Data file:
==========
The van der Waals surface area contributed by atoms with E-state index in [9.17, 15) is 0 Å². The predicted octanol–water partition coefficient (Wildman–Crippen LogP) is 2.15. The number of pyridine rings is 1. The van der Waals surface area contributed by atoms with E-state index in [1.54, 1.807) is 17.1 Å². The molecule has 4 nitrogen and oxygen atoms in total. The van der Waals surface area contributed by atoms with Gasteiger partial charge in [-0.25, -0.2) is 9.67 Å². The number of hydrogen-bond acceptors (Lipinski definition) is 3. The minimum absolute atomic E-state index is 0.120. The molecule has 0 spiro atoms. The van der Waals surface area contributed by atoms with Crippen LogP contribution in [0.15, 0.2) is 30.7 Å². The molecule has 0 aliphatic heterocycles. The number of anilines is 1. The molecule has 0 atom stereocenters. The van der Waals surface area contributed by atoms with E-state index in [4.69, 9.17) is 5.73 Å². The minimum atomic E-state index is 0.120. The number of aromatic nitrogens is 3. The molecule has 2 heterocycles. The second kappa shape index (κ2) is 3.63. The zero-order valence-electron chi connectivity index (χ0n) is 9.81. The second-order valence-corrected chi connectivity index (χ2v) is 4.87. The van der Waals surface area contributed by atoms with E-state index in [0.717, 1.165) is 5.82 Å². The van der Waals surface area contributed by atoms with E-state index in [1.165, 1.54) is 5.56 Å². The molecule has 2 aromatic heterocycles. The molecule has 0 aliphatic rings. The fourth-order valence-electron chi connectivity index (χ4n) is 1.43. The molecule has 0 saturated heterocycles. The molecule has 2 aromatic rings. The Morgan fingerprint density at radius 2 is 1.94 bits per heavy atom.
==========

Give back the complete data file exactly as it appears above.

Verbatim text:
The van der Waals surface area contributed by atoms with E-state index in [9.17, 15) is 0 Å². The predicted octanol–water partition coefficient (Wildman–Crippen LogP) is 2.15. The number of pyridine rings is 1. The van der Waals surface area contributed by atoms with E-state index in [1.54, 1.807) is 17.1 Å². The molecule has 4 nitrogen and oxygen atoms in total. The van der Waals surface area contributed by atoms with Gasteiger partial charge in [-0.25, -0.2) is 9.67 Å². The number of hydrogen-bond acceptors (Lipinski definition) is 3. The minimum absolute atomic E-state index is 0.120. The molecule has 0 spiro atoms. The van der Waals surface area contributed by atoms with Crippen LogP contribution in [0.15, 0.2) is 30.7 Å². The molecule has 0 aliphatic heterocycles. The number of anilines is 1. The molecule has 0 atom stereocenters. The van der Waals surface area contributed by atoms with E-state index in [4.69, 9.17) is 5.73 Å². The minimum atomic E-state index is 0.120. The number of aromatic nitrogens is 3. The molecule has 2 heterocycles. The second kappa shape index (κ2) is 3.63. The zero-order valence-electron chi connectivity index (χ0n) is 9.81. The second-order valence-corrected chi connectivity index (χ2v) is 4.87. The van der Waals surface area contributed by atoms with E-state index in [0.717, 1.165) is 5.82 Å². The van der Waals surface area contributed by atoms with E-state index in [1.165, 1.54) is 5.56 Å². The molecule has 2 aromatic heterocycles. The molecule has 0 aliphatic rings. The fourth-order valence-electron chi connectivity index (χ4n) is 1.43. The molecule has 0 saturated heterocycles. The molecule has 2 aromatic rings. The Morgan fingerprint density at radius 2 is 1.94 bits per heavy atom.